A careful optimization of Ce content is recommended if this co-dopant is used to mitigate photodarkening in Yb/Al fibers. On the one hand, Ce concentration should be kept as low as possible to minimize the additional rise of refractive index. On the other hand, PD reduction succeeds the better the more Ce is in the fiber core, however, thermal issues arise from the interaction with excited Yb ions. A Ce/Yb ratio between 0.5 and 0.7 is suggested to be optimal for fibers with Yb concentrations of up to 0.4 mol%. Fibers with higher Yb and Ce concentrations seem to be less important for practical use in laser applications due to their strong thermal load.
In high-power applications, PD color centers are, in addition to quantum defect, a serious reason for the heating-up of Yb fibers that can compromise the efficiency of output power, the beam quality and the stability of fiber coating. Ce co-doping seems to bring less advantage to reduce the thermal load despite the potential of complete inhibition of PD. If any such contribution to thermal load should be avoided, e.g. to enhance the threshold of mode instabilities in high-power fiber lasers and amplifiers , other solutions to reduce the PD effect should be taken into account.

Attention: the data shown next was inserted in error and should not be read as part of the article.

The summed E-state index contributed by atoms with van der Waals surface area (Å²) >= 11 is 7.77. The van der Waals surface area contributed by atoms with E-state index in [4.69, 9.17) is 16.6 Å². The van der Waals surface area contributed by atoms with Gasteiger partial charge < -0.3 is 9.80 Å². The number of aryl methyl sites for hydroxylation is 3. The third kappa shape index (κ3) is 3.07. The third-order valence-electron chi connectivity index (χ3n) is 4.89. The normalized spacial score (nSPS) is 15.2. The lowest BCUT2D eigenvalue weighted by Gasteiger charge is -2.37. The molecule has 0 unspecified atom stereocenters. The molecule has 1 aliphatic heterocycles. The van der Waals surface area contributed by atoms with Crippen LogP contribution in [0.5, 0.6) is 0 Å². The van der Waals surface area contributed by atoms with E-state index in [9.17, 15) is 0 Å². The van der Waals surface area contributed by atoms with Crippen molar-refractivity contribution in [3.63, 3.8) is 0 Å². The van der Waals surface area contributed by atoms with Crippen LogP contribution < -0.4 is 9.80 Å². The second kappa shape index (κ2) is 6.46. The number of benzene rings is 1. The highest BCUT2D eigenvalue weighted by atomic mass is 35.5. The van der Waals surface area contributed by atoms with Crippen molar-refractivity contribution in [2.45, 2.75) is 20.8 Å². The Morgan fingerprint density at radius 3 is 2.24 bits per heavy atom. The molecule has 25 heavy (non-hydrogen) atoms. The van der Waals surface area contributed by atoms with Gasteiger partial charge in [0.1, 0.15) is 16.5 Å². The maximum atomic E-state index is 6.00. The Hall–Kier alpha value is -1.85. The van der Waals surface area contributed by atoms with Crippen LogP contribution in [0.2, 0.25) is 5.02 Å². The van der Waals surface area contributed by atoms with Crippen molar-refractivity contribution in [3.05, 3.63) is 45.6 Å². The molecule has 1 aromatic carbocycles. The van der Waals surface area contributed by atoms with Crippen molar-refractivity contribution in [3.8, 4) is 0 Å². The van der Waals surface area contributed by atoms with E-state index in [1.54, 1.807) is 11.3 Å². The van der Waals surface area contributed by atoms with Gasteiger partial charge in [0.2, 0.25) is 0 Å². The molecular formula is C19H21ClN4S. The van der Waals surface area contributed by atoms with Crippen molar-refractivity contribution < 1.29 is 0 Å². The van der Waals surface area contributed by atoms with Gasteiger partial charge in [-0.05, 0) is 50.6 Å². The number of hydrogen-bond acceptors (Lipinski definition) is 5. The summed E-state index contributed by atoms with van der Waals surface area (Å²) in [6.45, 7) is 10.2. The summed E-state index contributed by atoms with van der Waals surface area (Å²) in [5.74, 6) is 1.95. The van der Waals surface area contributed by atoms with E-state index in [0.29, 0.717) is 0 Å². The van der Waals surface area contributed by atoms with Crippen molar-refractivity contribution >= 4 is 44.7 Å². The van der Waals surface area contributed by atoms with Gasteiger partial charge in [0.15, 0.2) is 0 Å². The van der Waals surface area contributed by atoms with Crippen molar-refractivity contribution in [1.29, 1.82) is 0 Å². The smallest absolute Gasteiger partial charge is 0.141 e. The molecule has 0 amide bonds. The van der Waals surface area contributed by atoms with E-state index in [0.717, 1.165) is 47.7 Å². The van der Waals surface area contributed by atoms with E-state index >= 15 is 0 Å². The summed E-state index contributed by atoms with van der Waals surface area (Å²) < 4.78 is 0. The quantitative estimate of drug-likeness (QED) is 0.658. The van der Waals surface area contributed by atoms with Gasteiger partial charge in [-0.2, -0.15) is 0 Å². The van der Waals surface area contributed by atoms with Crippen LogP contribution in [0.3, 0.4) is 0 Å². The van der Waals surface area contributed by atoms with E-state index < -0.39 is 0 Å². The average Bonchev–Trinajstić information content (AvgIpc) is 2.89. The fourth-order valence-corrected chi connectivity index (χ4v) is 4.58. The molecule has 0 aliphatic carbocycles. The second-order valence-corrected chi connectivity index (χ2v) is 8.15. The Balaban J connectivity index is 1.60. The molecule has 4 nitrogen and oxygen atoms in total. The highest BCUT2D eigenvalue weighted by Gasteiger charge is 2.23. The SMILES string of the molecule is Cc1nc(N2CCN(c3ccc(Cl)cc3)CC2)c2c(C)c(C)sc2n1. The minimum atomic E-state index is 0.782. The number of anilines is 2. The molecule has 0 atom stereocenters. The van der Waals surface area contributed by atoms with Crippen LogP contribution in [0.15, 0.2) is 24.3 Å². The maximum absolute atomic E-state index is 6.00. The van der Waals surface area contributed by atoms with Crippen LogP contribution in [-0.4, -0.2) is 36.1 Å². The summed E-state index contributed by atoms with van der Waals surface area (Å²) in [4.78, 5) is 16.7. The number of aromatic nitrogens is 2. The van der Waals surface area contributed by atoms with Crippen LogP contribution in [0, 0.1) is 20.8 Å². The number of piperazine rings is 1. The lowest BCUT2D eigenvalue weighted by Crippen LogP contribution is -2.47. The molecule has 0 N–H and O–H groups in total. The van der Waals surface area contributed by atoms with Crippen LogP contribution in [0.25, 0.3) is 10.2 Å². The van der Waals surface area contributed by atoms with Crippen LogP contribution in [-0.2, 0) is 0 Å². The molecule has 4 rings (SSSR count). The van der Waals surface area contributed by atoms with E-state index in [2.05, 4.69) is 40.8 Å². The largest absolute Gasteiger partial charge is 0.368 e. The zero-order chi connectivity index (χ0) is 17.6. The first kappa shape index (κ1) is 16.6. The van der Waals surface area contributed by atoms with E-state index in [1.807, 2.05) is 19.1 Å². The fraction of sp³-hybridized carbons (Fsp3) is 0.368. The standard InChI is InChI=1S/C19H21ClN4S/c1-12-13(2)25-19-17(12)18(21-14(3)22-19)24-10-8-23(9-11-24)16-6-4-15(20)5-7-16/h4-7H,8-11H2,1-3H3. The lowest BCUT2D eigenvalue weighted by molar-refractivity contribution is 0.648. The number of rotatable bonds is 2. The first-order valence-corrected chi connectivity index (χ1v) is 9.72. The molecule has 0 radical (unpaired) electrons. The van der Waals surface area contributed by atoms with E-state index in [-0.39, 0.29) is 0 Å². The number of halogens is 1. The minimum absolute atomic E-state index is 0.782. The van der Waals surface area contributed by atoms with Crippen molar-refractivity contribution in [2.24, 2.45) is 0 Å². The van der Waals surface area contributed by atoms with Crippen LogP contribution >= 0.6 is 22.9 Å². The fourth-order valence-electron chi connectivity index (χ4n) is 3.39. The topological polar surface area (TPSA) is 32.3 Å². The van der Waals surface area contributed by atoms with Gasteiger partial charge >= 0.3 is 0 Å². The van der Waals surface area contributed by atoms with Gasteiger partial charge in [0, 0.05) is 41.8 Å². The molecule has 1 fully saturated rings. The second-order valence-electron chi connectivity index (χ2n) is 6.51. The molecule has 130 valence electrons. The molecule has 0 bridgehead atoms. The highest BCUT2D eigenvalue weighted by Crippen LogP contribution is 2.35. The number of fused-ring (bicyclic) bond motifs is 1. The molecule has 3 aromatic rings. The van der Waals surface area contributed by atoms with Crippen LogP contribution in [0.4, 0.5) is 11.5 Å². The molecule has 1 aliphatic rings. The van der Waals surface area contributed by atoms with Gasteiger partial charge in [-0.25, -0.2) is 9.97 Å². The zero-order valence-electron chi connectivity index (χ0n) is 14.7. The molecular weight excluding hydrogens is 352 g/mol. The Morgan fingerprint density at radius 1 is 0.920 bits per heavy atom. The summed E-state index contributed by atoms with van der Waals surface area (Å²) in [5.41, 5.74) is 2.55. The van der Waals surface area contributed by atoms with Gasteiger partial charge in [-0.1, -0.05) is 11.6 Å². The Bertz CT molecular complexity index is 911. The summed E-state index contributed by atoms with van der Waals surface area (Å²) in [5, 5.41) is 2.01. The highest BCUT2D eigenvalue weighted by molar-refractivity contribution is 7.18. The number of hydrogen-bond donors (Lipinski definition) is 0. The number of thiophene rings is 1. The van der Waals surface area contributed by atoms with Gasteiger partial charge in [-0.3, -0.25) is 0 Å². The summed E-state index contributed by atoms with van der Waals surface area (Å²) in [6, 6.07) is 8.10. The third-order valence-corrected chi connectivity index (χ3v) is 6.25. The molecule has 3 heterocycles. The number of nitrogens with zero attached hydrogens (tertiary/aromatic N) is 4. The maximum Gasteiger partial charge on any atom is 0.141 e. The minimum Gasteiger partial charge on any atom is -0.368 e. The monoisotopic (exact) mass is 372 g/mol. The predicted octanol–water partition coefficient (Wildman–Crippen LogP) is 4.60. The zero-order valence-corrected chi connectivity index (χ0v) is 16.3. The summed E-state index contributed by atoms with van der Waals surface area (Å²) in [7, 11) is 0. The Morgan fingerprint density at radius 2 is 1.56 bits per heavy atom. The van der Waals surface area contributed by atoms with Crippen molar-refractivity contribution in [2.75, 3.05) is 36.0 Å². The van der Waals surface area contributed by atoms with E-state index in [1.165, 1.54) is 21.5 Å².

In further experiments, the real temperature and PD evolution in high-power applications of optimized Yb/Ce/Al fibers should be investigated in a suitable set-up and be compared to Ce-free fiber lasers or amplifiers. Especially, it should be verified, if the recombination process of Ce3++ to Ce3+ is fast enough for the more frequent Yb3+ excitation and hole release in case of strong pump rates; otherwise, the PD loss could reappear with enhancing the pump power.
German Federal Ministry of Education and Research (BMBF), contract 13N12712 (ReMiLas)
German Federal Ministry of Education and Research (BMBF), contract 13N13683 (SurLas)
The authors would like to thank Johannes Kirchhof for helpful discussions.